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Fidelity® Q1 2019 Retirement Analysis: Account Balances Rebound From Dip In Q4, While Savings Rates Hit Record Levels

Release Date: 09 May 2019
Fidelity® Q1 2019 Retirement Analysis: Account Balances Rebound From Dip In Q4, While Savings Rates Hit Record Levels

Staying the Course Results in Significant Increases in Retirement Balances on 10-Year Anniversary of Stock Market Low1

BOSTON, May 9, 2019 -- Fidelity Investments®, a broadly diversified financial services company with more than $7.4 trillion in client assets, today released its quarterly analysis of retirement savings trends, including account balances, contributions and savings behaviors, across more than 30 million retirement accounts. Average account balances rebounded in the first quarter after a slight dip at the end of 2018, buoyed by positive stock market performance as well as record contribution levels to retirement accounts.

Highlights from Fidelitys Q1 2019 analysis include:

  • Average 401(k), IRA and 403(b) balances rebounded in Q1 2019. The average 401(k) balance rose to $103,700, an 8% increase from $95,600 in Q4 2018. The year-over-year average balance is up roughly 1% from $102,900 in Q1 2018. The average IRA balance increased to $107,100, a 9% increase from last quarter and 2% higher than the $105,100 balance one year ago. The average 403(b) account balance increased to $85,800, also a 9% increase from last quarter and up 2% from Q1 2018.

Average Retirement Account Balances

Q1 2019

Q4 2018

Q1 2018

Q1 2009

401(k)2

$103,700

$95,600

$102,900

$46,300

IRA3

$107,100

$98,400

$105,100

$50,600

403(b)4

$85,800

$78,700

$84,000

$35,900

  • The number of 401(k) and IRA millionaires increased. The number of people with $1 million or more in their 401(k) increased to 180,000, up from 133,800 at the end of Q4, while the number of IRA millionaires increased to 168,100, up from 138,800 last quarter.
  • Combined average balances for individuals saving in both an IRA and a workplace savings plan increased to more than $300,000. The combined average balances for savers with both a workplace retirement plan, such as a 401(k) or 403(b), and an IRA reached $307,600, a record high and an increase of 9% from the combined average balances of $281,000 at the end of 2018.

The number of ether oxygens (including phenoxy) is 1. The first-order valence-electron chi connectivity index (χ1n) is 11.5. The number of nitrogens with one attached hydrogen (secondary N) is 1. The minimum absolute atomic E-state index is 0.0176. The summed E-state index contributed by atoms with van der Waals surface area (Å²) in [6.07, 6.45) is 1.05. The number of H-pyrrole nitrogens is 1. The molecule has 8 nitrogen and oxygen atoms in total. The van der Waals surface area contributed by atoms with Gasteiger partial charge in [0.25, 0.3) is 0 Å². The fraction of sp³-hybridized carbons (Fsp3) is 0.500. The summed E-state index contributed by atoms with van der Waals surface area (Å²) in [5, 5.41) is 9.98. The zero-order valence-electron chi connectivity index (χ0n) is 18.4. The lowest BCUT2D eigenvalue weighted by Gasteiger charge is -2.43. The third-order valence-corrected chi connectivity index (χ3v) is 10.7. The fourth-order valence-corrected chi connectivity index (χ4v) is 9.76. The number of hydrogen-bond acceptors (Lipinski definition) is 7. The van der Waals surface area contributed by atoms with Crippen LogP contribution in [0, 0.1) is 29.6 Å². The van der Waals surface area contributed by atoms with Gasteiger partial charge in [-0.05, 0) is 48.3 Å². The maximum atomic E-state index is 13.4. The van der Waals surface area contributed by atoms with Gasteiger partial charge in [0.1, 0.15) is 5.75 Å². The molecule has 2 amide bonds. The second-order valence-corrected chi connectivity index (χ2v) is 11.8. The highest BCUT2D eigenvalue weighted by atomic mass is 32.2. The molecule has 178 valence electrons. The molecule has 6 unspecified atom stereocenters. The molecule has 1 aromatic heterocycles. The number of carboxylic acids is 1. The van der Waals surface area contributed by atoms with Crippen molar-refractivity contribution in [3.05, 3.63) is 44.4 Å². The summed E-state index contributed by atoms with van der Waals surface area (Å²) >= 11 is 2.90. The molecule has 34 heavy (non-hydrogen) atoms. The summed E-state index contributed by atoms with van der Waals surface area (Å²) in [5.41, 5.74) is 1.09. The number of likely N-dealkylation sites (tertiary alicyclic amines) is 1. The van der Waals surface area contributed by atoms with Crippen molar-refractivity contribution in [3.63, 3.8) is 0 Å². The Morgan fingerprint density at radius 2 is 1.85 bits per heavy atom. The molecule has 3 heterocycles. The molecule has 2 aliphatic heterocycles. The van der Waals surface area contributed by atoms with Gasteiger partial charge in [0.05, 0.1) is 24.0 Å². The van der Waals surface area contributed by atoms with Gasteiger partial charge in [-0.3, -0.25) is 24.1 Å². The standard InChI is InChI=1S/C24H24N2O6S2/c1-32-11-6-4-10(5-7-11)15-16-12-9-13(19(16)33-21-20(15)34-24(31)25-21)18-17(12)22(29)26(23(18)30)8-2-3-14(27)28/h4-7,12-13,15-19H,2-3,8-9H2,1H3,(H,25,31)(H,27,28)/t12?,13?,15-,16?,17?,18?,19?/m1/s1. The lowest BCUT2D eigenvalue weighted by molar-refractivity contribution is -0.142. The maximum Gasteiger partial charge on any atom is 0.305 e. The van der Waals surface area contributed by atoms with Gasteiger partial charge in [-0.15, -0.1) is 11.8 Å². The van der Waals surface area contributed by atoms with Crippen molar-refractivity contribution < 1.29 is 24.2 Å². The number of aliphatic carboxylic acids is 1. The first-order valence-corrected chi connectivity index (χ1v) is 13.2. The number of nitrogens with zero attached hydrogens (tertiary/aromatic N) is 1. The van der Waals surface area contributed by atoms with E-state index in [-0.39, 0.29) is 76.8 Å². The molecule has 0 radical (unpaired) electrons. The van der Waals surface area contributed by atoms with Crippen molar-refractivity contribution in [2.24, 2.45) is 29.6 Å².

• Employee and employer contributions to retirement accounts hit record levels in Q1. The average 401(k) employee contribution amount, in dollars, reached a record level of $2,370 in Q1, a 15% increase over one year earlier. In addition, the average 401(k) employer contribution, or company match, reached $1,780 in Q1, a record high and a 6%increase from one year earlier. The average 401(k) employer contribution rate, in terms of percentage of salary, reached 4.7% in Q1, which was also a record high and boosted the average total savings rate (employee contributions + company match) to an all-time high of 13.5% in the first quarter. In addition, contributions to 403(b)/tax exempt retirement accounts also increased to record levels, with the average employee contribution amount reaching $1,700 in Q1, while the average employer contribution increased to $1,430.
  • The number of 403(b) accounts reached record levels. The number of individuals with a403(b) account at Fidelity increased to 6.1 million at the end of Q1, an increase of nearly half a million (456,000) accounts over the past year and a 43% increase over the past five years.

One of the most important aspects of a retirement savings strategy is making sure youre contributing enough to reach your goals,” said Kevin Barry, president of Workplace Investing at Fidelity Investments. “While the growth of account balances is due to a combination of market performance and savings, both are critical to reaching long term retirement savings goals. Fidelity recommends saving at least 15% of your income for retirement and its encouraging to see that, on average, people are saving more for retirement.”

10-Year Analysis Shows Significant Growth in 401(k) Accounts, More Balanced Allocation